Twelve Things You Were Not Taught in School About Creative Thinking. 2342 486Share Synopsis Aspects of creative thinking that are not usually taught. 1.
You are creative. The artist is not a special person, each one of us is a special kind of artist. James Clear: How to Stop Procrastinating by Using the 'Two-Minute Rule' Recently, I've been following a simple rule that is helping me crush procrastination and making it easier for me to stick to good habits at the same time.
I want to share it with you today so that you can try it out and see how it works in your life. The best part? It's a simple strategy that couldn't be easier to use. Here's what you need to know. How to Stop Procrastinating With the "Two-Minute Rule" I call this little strategy the "Two-Minute Rule," and the goal is to make it easier for you to get started on the things you should be doing. Here's the deal: Most of the tasks that you procrastinate on aren't actually difficult to do -- you have the talent and skills to accomplish them -- you just avoid starting them for one reason or another. The two-minute rule overcomes procrastination and laziness by making it so easy to start taking action that you can't say no.
There are two parts to the two-minute rule... Part One: If it takes less than two minutes, then do it now. Try It Now. Pixar Cofounder Ed Catmull on Failure and Why Fostering a Fearless Culture Is the Key to Groundbreaking Creative Work. By Maria Popova Why the greatest enemy of creative success is the attempt to fortify against failure.
“Make New Mistakes. Make glorious, amazing mistakes. Make mistakes nobody’s ever made before,” Neil Gaiman urged in his commencement-address-turned-manifesto-for-the-creative life. “The chief trick to making good mistakes is not to hide them — especially not from yourself,” philosopher Daniel Dennett asserted in his magnificent meditation on the dignity and art-science of making mistakes. What makes Catmull, who created Pixar along with Steve Jobs and John Lasseter and is now president of Pixar Animation and Disney Animation, particularly compelling is his yin-yang balance of seeming opposites — he is incredibly intelligent in a rationally-driven way yet sensitive to the poetic, introspective yet articulate, has a Ph.D. in computer science but is also the recipient of five Academy Awards for his animation work.
Ed Catmull (Photograph by Deborah Coleman, Pixar) Donating = Loving. How To be so Productive You Can't Stand it. You might think that creatives as diverse as Internet entrepreneur Jack Dorsey, industrial design firm Studio 7.5, and bestselling Japanese novelist Haruki Murakami would have little in common.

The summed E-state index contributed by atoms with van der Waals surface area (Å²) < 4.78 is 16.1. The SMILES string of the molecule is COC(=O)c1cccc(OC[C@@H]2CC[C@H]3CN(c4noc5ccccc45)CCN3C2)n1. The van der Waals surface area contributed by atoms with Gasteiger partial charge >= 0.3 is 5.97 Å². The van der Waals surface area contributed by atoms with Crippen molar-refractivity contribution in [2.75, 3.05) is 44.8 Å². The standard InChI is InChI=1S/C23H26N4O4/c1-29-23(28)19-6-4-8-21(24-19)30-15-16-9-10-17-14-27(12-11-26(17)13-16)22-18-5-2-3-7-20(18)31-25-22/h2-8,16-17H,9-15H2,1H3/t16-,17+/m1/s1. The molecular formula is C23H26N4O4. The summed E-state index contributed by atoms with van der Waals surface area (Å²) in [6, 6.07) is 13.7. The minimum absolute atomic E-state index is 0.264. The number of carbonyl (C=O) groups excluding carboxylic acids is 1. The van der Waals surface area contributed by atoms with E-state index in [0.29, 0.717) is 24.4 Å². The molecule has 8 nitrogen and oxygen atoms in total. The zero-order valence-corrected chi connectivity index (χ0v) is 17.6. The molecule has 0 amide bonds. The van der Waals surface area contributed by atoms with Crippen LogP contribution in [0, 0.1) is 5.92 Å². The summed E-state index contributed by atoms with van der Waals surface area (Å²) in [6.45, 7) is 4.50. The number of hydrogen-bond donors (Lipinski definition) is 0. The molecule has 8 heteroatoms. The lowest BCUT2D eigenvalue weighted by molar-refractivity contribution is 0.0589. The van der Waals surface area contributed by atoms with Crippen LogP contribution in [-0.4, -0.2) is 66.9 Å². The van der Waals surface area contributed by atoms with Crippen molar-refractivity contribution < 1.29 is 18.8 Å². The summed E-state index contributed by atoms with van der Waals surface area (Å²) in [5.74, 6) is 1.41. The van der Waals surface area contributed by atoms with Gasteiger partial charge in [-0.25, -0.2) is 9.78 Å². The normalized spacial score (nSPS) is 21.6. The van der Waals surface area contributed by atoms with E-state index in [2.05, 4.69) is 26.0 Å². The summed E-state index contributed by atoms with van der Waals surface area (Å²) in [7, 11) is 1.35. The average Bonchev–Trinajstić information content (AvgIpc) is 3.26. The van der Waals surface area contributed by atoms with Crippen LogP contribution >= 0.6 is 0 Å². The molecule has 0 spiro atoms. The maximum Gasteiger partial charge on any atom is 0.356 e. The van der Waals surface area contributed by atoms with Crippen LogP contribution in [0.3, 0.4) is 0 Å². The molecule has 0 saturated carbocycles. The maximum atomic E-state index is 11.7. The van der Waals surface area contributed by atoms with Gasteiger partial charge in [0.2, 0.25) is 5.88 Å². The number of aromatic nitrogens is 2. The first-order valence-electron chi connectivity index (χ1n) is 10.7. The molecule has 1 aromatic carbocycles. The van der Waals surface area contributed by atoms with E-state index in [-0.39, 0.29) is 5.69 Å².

In fact, the tenets that guide how they – and exceptionally productive creatives across the board – make ideas happen are incredibly similar. Here are 10 laws of productivity we’ve consistently observed among serial idea executors: 1. Break the seal of hesitation. A bias toward action is the most common trait we’ve found across the hundreds of creative professionals and entrepreneurs we’ve interviewed. 2. When our ideas are still in our head, we tend to think big, blue sky concepts. 3. Trial and error is an essential part of any creative’s life. To avoid ‘blue sky paralysis,’ pare your idea down to a small, immediately executable concept. Mind Tools - Management Training, Leadership Training and Career Training.
Personal Goal Setting - Goal Setting Tools from MindTools.com - StumbleUpon. Planning to Live Your Life Your Way Learn how to set effective personal goals.
Many people feel as if they're adrift in the world. They work hard, but they don't seem to get anywhere worthwhile. A key reason that they feel this way is that they haven't spent enough time thinking about what they want from life, and haven't set themselves formal goals. After all, would you set out on a major journey with no real idea of your destination? Goal setting is a powerful process for thinking about your ideal future, and for motivating yourself to turn your vision of this future into reality. The process of setting goals helps you choose where you want to go in life.
Why Set Goals? Top-level athletes, successful business-people and achievers in all fields all set goals. By setting sharp, clearly defined goals, you can measure and take pride in the achievement of those goals, and you'll see forward progress in what might previously have seemed a long pointless grind.